Innovative Patient Centered Care for Cancer
The current system of cancer care is not built to optimize for patients, according to our speakers. Clinical trials optimize for sponsor outcomes. Hospitals and clinics optimize for payer reimbursement. Translational research optimizes for publication impact. Electronic health records are optimized for billing efficiency.
Join us in-person or online as Katie Coleman (cancer survivor, founder of the Chromophobe and Oncocytic Tumor Alliance and team member at the Rare Cancer Research Foundation) and Rare Cancer Research Foundation President Marshall Thompson advocate for a better way.
Putting the patient at the center of the cancer research and care ecosystem requires new tools and capabilities. Patients are uniquely positioned—as both ultimate source and beneficiary of all cancer-related samples, data, and findings—to power a change in the way we approach oncology innovation in the clinic and in the laboratory. The first steps toward a patient-centered oncology research, collaboration and clinical exploration program are possible today, and RCRF is building toward a future that empowers all cancer patients to participate in and benefit from the promises of modern personalized medicine.
About the Speakers
Katie Coleman is a devoted and innovative software engineer whose experiences navigating an ultra-rare kidney cancer profoundly shaped her career and purpose. Her passion lies not only in finding solutions that improve that patient experience but also in leveraging her technical expertise to translate these solutions to reality in ways that provide patients opportunities to enable research and medical advances. As the product engineering lead at RCRF, Coleman's role transcends typical engineering boundaries. She marries her technical expertise with a personal commitment to advocacy, striving to propel research and improve outcomes for those battling rare cancers. Coleman is founder of the Chromophobe and Oncocytic Tumor Alliance.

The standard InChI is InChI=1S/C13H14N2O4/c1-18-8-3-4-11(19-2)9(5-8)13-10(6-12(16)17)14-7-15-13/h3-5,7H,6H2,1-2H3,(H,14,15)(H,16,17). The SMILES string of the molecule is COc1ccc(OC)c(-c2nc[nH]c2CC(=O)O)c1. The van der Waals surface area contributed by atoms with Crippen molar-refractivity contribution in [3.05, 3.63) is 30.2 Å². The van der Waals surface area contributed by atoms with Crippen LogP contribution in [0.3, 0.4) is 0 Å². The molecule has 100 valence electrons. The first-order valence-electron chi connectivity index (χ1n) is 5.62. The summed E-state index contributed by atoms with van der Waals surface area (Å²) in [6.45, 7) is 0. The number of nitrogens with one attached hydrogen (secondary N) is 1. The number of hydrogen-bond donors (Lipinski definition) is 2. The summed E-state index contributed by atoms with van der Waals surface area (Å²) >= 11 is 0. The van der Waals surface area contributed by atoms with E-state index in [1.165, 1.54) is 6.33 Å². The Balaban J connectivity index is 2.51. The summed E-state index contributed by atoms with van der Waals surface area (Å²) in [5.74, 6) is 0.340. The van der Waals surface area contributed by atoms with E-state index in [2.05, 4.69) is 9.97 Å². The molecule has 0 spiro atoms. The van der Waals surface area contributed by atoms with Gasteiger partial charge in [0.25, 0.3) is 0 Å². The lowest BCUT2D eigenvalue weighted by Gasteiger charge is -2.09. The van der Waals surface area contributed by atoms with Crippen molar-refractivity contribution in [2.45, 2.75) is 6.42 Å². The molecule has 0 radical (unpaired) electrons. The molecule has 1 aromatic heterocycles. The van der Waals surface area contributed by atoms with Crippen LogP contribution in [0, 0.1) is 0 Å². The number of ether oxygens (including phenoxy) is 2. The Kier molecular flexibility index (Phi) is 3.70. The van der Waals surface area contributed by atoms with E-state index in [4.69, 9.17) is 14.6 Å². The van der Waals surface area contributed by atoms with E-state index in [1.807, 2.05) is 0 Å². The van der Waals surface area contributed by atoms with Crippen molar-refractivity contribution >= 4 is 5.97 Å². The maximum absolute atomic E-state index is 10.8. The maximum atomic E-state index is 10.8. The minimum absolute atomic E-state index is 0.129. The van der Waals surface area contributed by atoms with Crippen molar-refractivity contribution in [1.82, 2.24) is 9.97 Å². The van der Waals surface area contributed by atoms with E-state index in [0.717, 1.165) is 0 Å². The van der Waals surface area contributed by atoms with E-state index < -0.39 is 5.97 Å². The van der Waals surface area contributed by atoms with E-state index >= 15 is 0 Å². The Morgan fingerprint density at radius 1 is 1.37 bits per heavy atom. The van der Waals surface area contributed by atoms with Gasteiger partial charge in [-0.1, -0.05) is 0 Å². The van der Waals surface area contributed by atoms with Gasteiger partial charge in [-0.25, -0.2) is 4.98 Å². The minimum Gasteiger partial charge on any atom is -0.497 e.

Marshall Thompson is a multi-disciplinary scientist, software engineer, and business leader with a strong interest in applying cutting-edge software practices to genomic-scale biological problems. Thompson completed his undergraduate studies at the University of New Mexico, where he earned degrees in biology and computer science. Marshall went on to earn a doctorate in genetics and genomics from Duke University. Thompson has a wealth of experience in the software and business industry, with skills in software architecture and development, consulting, product development, technical marketing, sales engineering, support, and support management.
Gerald Anthony Harris
A Technology & Society Member-led Forum program. Forums at the Club are organized and run by volunteer programmers who are members of The Commonwealth Club, and they cover a diverse range of topics. Learn more about our Forums.
Photos courtesy the speakers
Product Engineering Lead, the Rare Cancer Research Foundation; Founder, the Chromophobe and Oncocytic Tumor Alliance
Gerald Anthony Harris
Chair, Technology & Society Member-led Forum; President, Quantum Planning Group—Moderator